Although Australia legalized cannabis for medical use in 2016, only 350 patients have been able to obtain it, according to an article by Tacey Rychter in the New York Times. The bureaucrats have constrained the well-meaning physicians:

Dr. Bastian Seidel, president of the Royal Australian College of General Practitioners, called the country’s distribution system “fragmented” and “not transparent.”

“We don’t have a consistent, regulatory framework that is either efficient or timely,” he said, “and this is what makes it so frustrating for medical practitioners and for patients who are clearly in need of medical treatment.”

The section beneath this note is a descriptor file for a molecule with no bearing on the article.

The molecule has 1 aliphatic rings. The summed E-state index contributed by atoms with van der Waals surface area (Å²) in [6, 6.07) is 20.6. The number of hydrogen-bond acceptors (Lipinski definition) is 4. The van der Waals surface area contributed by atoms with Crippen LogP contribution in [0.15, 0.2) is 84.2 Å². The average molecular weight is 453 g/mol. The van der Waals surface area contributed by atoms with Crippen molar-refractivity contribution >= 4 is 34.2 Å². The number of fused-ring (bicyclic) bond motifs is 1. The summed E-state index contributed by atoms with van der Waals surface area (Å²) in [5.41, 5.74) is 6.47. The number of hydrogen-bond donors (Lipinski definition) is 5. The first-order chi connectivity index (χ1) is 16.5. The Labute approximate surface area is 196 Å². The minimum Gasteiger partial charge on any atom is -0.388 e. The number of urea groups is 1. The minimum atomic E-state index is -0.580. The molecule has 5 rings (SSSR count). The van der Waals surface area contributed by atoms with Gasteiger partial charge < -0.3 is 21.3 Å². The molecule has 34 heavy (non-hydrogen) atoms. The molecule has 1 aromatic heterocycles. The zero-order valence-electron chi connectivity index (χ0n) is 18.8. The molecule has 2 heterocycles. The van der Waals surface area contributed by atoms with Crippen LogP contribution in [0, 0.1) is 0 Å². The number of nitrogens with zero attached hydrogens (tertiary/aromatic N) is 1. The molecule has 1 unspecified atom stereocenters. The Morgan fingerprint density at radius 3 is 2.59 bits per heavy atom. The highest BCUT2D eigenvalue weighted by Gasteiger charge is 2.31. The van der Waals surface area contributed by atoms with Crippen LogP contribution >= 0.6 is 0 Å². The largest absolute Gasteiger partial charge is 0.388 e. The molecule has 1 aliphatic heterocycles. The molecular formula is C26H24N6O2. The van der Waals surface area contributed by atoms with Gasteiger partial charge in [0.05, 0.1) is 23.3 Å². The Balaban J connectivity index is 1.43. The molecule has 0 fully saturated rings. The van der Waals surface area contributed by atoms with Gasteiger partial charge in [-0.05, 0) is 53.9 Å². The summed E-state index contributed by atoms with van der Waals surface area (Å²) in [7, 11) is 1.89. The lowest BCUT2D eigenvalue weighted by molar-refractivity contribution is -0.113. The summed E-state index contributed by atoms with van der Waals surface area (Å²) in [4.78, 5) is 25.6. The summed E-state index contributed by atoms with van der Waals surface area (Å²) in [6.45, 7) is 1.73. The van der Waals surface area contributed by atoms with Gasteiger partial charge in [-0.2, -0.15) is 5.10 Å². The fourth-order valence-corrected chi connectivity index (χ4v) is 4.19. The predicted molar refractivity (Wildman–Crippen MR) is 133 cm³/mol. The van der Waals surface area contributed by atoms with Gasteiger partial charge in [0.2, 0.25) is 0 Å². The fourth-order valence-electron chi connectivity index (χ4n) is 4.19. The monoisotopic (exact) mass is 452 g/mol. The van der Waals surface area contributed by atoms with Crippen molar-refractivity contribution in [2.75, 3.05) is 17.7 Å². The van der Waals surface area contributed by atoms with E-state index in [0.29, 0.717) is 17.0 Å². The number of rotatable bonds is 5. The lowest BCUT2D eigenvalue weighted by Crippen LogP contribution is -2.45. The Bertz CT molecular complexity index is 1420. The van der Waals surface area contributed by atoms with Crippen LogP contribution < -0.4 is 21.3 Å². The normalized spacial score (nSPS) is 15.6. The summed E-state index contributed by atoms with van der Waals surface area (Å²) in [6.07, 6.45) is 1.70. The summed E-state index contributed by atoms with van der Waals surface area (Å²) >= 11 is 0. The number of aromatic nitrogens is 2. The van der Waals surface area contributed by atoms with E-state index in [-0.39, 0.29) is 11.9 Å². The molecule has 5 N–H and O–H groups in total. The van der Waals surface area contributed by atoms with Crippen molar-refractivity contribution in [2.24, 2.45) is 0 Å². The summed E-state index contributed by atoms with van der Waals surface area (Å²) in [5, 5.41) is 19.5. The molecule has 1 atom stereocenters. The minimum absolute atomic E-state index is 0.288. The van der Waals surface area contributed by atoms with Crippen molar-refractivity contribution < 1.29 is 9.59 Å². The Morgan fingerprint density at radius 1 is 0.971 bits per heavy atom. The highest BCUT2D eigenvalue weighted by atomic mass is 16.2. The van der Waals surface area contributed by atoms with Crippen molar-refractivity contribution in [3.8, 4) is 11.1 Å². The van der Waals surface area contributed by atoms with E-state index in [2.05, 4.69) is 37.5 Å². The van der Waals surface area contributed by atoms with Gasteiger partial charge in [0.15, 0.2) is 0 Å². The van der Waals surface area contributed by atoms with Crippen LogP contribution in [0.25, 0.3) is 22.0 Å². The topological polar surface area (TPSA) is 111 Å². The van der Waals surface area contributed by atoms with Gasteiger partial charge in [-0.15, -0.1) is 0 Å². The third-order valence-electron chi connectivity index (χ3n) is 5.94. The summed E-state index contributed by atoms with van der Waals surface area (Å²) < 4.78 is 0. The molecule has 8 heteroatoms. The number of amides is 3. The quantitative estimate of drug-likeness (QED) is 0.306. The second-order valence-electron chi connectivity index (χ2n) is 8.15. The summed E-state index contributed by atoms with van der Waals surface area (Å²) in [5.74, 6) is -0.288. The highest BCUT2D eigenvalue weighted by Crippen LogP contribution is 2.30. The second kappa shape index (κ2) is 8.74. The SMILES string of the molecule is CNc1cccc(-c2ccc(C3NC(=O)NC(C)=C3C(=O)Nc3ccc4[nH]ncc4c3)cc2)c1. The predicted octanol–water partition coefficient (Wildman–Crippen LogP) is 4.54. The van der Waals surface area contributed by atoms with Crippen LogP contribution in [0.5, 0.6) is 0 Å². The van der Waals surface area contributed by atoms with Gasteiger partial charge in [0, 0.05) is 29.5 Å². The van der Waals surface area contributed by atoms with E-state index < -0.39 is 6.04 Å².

Rychter’s piece focuses on Lindsay Carter, a 19-year-old patient with epilepsy:

To get Mr. Carter a prescription, his mother and doctor filled out multiple applications, included 196 pages of supporting evidence, and obtained the written endorsement of six doctors and specialists. The process took 19 months.

Even once approved, patients may need to wait for small amounts of imported marijuana — another lengthy process often riddled with delays.

Much of Mr. Carter’s supply is donated, but if the family were to pay out of pocket, it would cost 16,000 Australian dollars, or $12,500, a month to get as close to his needed dose as possible. (The right strength is not yet available in Australia.)